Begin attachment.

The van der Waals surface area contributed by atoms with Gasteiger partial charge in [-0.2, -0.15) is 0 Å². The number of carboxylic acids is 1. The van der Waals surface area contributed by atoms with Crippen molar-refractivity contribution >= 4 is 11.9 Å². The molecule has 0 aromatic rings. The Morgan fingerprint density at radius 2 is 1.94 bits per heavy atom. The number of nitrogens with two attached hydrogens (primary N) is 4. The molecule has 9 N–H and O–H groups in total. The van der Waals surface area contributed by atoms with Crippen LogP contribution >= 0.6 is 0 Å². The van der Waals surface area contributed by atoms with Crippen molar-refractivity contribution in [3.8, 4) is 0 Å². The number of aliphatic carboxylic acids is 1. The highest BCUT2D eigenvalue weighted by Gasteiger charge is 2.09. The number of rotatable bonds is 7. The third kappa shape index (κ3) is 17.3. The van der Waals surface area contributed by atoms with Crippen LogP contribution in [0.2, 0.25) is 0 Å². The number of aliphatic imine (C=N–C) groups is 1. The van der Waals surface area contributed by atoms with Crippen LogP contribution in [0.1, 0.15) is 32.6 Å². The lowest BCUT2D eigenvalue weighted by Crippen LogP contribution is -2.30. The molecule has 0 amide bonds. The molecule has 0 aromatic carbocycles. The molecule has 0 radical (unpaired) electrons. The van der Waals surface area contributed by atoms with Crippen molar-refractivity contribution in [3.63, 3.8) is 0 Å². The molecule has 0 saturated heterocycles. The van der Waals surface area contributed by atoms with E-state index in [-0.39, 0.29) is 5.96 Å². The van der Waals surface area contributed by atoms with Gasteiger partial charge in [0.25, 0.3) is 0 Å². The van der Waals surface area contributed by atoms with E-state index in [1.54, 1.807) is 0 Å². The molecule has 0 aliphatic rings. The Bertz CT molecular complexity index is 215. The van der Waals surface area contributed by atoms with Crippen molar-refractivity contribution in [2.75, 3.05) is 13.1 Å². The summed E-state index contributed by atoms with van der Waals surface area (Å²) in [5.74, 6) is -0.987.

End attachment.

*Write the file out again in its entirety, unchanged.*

The van der Waals surface area contributed by atoms with Gasteiger partial charge in [-0.2, -0.15) is 0 Å². The number of carboxylic acids is 1. The van der Waals surface area contributed by atoms with Crippen molar-refractivity contribution >= 4 is 11.9 Å². The molecule has 0 aromatic rings. The Morgan fingerprint density at radius 2 is 1.94 bits per heavy atom. The number of nitrogens with two attached hydrogens (primary N) is 4. The molecule has 9 N–H and O–H groups in total. The van der Waals surface area contributed by atoms with Crippen LogP contribution >= 0.6 is 0 Å². The van der Waals surface area contributed by atoms with Crippen molar-refractivity contribution in [3.8, 4) is 0 Å². The number of aliphatic carboxylic acids is 1. The highest BCUT2D eigenvalue weighted by Gasteiger charge is 2.09. The number of rotatable bonds is 7. The third kappa shape index (κ3) is 17.3. The van der Waals surface area contributed by atoms with Crippen LogP contribution in [0.2, 0.25) is 0 Å². The number of aliphatic imine (C=N–C) groups is 1. The van der Waals surface area contributed by atoms with Crippen LogP contribution in [0.1, 0.15) is 32.6 Å². The lowest BCUT2D eigenvalue weighted by Crippen LogP contribution is -2.30. The molecule has 0 amide bonds. The molecule has 0 aromatic carbocycles. The molecule has 0 radical (unpaired) electrons. The van der Waals surface area contributed by atoms with Crippen molar-refractivity contribution in [3.63, 3.8) is 0 Å². The molecule has 0 saturated heterocycles. The van der Waals surface area contributed by atoms with E-state index in [-0.39, 0.29) is 5.96 Å². The van der Waals surface area contributed by atoms with Gasteiger partial charge in [0.25, 0.3) is 0 Å². The van der Waals surface area contributed by atoms with E-state index in [1.54, 1.807) is 0 Å². The molecule has 0 aliphatic rings. The Bertz CT molecular complexity index is 215. The van der Waals surface area contributed by atoms with Crippen molar-refractivity contribution in [2.75, 3.05) is 13.1 Å². The summed E-state index contributed by atoms with van der Waals surface area (Å²) in [5.74, 6) is -0.987.